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Mary, a Multivalent Figure and the Mother of All

Dumbarton Oaks Music Room
January 24, 2019
06:00 PM to 07:30 PM
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Juggling the Middle Ages and Byzantine Studies Public Lecture, Ioli Kalavrezou, Harvard University

The Virgin Mary has become the most venerated figure in the Christian world and beyond, and Marian studies have flourished in Western medieval and Byzantine art history. By discussing a selection of individual established compositions that were created over centuries, this talk will present the different dimensions and themes that define Mary and her role as the MΗΤΗΡ ΘΕΟΥ, the Mother of God, in the art and theology of Byzantium. She not only is the powerful mediator but also becomes an active participant in the various aspects of Christian life. The talk will draw attention to the many and diverse qualities of her character and focus on those aspects that gave her the position she held for many centuries in Orthodox Christianity and still holds today. She had become a multivalent and complex figure in the religious and devotional life of her people.

A prominent Byzantine art historian, Ioli Kalavrezou has focused her scholarship on a variety of research topics including the political and ideological history of the Empire, the place and role of women in Byzantine society, and the cult of the Virgin Mary. Professor Kalavrezou holds the positions of Dumbarton Oaks Professor of Byzantine Art History at Harvard University and of Senior Fellow at Dumbarton Oaks since 1989. She has also served as Chair of the History of Art and Architecture Department at Harvard University.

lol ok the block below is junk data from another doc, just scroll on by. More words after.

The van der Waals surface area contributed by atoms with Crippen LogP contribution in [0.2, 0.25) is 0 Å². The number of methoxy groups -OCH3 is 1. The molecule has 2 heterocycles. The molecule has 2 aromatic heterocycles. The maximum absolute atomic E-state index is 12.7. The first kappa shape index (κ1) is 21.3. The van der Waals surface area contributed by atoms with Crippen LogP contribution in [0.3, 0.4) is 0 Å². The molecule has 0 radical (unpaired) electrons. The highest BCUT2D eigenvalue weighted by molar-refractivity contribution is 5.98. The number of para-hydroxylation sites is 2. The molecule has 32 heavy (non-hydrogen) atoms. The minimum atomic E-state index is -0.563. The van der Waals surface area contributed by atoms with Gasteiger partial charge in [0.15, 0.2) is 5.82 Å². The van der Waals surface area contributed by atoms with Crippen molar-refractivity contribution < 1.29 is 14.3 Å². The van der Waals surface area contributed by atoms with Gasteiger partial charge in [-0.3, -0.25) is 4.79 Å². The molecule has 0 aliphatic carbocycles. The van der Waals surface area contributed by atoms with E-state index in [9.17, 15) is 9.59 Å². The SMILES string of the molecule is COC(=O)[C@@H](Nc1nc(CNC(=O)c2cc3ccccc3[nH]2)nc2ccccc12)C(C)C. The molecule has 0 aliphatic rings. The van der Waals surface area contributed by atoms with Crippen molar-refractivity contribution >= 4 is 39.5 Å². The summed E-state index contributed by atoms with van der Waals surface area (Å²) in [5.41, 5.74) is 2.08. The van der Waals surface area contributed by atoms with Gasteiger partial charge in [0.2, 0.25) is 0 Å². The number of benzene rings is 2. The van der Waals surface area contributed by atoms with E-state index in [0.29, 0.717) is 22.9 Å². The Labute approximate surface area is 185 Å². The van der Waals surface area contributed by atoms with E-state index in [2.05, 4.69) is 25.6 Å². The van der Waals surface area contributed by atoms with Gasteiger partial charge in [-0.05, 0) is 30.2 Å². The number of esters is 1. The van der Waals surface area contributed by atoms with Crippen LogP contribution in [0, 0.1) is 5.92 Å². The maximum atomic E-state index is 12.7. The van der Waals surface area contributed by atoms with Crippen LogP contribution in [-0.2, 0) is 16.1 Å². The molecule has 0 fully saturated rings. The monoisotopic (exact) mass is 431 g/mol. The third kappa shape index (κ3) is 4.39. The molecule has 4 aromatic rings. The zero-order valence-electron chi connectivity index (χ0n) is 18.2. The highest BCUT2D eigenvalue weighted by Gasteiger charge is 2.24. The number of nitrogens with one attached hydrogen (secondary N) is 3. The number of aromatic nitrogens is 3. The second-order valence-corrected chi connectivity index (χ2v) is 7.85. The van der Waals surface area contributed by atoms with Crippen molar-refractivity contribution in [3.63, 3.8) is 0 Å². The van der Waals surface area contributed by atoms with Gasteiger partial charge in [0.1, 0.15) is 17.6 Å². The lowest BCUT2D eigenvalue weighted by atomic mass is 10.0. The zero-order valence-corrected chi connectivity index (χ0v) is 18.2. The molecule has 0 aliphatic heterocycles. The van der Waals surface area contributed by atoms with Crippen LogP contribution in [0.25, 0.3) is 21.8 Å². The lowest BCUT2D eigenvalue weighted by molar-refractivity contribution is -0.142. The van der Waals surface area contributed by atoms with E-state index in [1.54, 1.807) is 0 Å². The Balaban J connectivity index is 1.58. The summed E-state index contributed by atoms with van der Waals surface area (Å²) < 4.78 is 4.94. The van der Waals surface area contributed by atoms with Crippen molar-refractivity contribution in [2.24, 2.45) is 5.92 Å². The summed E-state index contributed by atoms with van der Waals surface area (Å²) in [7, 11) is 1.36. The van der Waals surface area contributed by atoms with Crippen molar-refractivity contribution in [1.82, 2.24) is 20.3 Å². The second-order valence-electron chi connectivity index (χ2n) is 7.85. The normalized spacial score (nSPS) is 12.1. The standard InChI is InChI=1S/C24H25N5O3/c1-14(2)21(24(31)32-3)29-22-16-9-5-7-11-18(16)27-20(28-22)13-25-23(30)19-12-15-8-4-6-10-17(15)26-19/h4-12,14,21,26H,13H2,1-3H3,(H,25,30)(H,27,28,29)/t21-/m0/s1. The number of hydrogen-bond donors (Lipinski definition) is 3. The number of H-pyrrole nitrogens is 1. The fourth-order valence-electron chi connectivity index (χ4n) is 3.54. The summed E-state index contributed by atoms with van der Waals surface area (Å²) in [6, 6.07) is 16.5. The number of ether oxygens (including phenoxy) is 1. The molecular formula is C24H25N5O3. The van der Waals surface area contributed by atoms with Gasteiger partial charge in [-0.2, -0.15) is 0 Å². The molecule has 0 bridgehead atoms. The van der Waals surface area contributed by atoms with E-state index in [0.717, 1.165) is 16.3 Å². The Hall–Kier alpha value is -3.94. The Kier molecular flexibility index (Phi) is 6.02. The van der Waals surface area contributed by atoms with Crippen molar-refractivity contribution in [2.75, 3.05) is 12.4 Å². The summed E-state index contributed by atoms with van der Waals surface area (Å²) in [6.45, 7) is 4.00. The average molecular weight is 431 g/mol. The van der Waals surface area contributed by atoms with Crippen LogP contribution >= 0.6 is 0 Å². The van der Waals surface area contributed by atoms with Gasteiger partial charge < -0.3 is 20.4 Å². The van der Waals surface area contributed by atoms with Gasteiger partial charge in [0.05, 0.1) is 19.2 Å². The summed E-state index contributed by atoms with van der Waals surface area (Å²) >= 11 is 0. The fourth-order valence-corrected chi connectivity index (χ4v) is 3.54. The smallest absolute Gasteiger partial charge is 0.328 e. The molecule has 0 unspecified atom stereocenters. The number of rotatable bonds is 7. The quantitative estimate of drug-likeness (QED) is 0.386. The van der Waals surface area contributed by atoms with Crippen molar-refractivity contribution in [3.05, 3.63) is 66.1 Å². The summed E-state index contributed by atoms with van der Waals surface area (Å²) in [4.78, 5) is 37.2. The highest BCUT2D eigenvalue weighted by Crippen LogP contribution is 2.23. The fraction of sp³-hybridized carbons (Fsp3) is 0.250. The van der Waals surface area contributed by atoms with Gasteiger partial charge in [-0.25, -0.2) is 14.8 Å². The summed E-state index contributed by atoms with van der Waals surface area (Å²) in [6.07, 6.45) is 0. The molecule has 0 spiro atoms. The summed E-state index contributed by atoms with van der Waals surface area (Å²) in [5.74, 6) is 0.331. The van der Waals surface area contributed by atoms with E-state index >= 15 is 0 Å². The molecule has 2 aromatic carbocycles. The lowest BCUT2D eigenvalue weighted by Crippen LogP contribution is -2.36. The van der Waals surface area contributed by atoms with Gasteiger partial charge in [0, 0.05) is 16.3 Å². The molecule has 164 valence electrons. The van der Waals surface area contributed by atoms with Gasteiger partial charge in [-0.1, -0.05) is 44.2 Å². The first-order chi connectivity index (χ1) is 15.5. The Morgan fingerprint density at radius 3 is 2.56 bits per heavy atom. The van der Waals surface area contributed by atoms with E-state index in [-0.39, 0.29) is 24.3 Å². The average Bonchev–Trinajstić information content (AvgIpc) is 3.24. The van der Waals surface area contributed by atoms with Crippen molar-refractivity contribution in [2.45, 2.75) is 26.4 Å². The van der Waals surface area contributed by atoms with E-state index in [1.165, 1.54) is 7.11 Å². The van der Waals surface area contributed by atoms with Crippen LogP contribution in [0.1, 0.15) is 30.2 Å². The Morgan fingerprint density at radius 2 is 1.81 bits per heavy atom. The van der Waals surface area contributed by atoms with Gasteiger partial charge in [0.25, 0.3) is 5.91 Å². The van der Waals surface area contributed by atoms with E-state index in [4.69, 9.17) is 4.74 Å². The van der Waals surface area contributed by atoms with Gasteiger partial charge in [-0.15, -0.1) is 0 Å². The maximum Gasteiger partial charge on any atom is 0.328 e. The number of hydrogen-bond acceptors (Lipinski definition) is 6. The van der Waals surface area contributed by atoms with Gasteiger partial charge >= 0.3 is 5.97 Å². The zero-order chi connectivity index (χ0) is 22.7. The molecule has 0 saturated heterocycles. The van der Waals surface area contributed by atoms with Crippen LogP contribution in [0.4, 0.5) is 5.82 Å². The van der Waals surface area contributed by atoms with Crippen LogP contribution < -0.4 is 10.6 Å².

Juggling the Middle Ages

Featuring more than 100 objects, Juggling the Middle Ages explores the influence of the medieval world by focusing on a single story with a long-lasting impact—Le Jongleur de Notre Dame or Our Lady’s Tumbler. The exhibit follows the tale from its rediscovery by scholars in the 1870s to its modern interpretations in children’s books, offering viewers a look at a vast range of objects, including stained glass windows, illuminated manuscripts, household objects, and vintage theater posters.

Virgin Eleousa from the New Church, Tokalı Kilise, 10th century